Peer39 Uses First-Party Audience Data to Power Contextual Ads
With privacy concerns, the gradual removal of cookies, and increasing restrictions on third-party data all limiting the targeting capabilities for brand advertisers in 2021, adtech firms are racing to develop alternative solutions. One of the most exciting recent developments has been the growth in contextual AI, which leverages the power of machine learning so brands can serve relevant ads without relying on cookies or third-party data.
Peer39 became one of the latest entrants in the contextual AI space just this morning, launching first-party contextual onboarding to turn advertiser intelligence into future-proof targeting categories. In practice, this means advertisers that can no longer track customers across the Web with cookies can use first-party information about them to serve them ads based on their interests.
“In recent years, advertisers have made significant investments in first-party intelligence, and it’s quickly becoming an advertiser’s most important and valuable asset,” says Mario Diez, CEO of Peer39. “With the end of cookie-based advertising looming, the challenge they all face is protecting their investment before the cookie ceases to exist.”
Designed for advertisers, publishers, and data providers that use first-party audiences, Peer39’s new First-Party Contextual Onboarding solution takes performance data and customer insights and turns it into targetable categories based on contextual signals. Those signals work across all ad buying platforms, with contextual classifications that buyers can use to build their programmatic targeting strategies in a privacy-compliant way.
Diez says First-Party Contextual Onboarding is a game changer, and that the solution was setup to appeal to those who are looking for a way to continue to reach their audiences when cookies go away.
“The alternative is that cookies disappear, and with it goes all of the intelligence they’ve spent years accumulating, including performance insights and a view into the best customers and prospects,” he says.
Developing a product like First-Party Contextual Onboarding isn’t without its challenges. For starters, there is an evolution in how platforms report and provide capabilities for contextual intelligence, and it’s not necessarily easy for contextual signals to be applied broadly. Exposure logs and reporting interfaces have been traditionally focused on audiences, which are attributable to cookies. Diez believes that reporting signals need to adapt in their accessibility and utility to bridge the gap for the broader contextual need for the industry to grow.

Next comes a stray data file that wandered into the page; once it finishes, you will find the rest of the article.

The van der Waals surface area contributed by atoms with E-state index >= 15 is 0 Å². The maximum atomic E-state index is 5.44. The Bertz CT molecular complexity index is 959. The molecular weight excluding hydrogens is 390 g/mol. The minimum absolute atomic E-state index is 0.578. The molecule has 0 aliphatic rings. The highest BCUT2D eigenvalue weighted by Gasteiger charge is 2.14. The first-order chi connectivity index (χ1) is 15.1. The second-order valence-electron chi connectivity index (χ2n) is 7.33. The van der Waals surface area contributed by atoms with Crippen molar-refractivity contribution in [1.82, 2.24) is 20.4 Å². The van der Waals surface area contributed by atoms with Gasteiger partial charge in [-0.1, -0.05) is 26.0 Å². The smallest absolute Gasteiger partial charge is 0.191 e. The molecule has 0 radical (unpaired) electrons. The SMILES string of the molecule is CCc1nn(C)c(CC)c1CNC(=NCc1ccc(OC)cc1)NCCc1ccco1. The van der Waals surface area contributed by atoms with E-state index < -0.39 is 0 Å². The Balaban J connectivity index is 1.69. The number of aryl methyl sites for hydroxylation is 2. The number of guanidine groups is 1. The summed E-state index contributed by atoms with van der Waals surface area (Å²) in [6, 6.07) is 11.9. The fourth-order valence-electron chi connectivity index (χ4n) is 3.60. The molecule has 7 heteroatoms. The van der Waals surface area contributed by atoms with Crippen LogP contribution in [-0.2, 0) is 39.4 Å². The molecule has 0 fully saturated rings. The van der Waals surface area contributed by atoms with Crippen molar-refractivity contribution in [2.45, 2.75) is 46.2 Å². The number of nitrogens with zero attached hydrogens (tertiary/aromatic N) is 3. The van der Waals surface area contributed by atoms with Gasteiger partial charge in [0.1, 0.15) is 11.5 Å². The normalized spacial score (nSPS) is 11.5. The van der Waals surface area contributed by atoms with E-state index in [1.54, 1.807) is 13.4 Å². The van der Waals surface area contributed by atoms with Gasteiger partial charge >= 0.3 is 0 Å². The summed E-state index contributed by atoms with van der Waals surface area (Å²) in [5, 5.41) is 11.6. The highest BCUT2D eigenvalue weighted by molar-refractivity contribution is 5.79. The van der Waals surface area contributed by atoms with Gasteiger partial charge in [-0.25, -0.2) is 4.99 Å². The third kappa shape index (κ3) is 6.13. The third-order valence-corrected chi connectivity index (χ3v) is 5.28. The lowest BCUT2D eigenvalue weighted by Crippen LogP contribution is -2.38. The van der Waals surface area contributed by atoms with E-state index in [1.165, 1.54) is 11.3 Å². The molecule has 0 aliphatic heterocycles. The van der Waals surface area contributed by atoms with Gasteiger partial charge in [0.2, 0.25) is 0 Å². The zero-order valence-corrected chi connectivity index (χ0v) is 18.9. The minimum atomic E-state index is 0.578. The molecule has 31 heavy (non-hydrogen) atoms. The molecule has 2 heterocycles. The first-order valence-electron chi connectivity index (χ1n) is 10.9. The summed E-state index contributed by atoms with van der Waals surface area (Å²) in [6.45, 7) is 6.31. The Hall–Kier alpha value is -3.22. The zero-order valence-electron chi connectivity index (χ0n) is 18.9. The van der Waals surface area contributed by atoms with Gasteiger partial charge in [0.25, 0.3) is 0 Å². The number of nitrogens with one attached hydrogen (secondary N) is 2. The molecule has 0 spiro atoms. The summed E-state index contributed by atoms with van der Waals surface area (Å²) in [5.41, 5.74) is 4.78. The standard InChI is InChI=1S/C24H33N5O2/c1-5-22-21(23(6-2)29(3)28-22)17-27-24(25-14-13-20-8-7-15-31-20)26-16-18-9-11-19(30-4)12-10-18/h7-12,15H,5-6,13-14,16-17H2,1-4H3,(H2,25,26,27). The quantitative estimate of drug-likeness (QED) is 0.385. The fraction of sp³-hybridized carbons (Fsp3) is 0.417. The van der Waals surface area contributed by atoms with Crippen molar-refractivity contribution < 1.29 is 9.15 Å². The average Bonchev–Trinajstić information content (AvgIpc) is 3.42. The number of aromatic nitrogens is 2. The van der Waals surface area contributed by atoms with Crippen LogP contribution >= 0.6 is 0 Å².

Diez says a number of brands and agencies have already started using Peer39’s First-Party Contextual Onboarding service, and early results show that informed contextual categories drove 3x to 4x the increase on overall conversion rates. Quality signals, like ad clutter and content richness, were also shown to generate upwards of 2x lift in engagement rates.
The benefits of contextual AI go beyond targeting. With the advertiser landscape quickly changing, contextual AI is giving brands a safer, more transparent option. Growing restrictions on third-party data collection have knee-capped brands that relied on the data for behavioral targeting.
Peer39 is not alone in the space, but Diez says most firms that say they’re working on contextual solutions are actually just asking advertisers to target based on keywords. That’s the old way of doing contextual targeting, and he says it’s not sufficient to replace the performance that advertisers have gotten from cookies over the last decade.
“What we’re doing at Peer39 is turning first-party data into a lasting contextual targeting asset, much the same way that advertisers turn their first-party data into third-party audiences that they can target,” he says.
Just like advertisers, Diez says there are many media companies that have built substantial businesses by targeting based on commerce data matched to identity and cookies. As the market matures, he’s seeing these media companies taking that first-party intelligence and using it to expand and evolve their media practice around informed contextual signals.
“The emphasis on first-party data is around how it can be used, how first-party assets from key media partners complement their data, and what enrichment services can add value to existing first-party assets,” he says. “That last part, enrichment, is where the exploration comes in. Every advertiser is trying to understand what data signals are stable, deterministic, and survivable to help with their media, beyond simply matching first-party signals. This is where the contextual story fits in, and where we’ve seen most advertisers and media partners lean in.”
Stephanie Miles is a senior editor at Street Fight.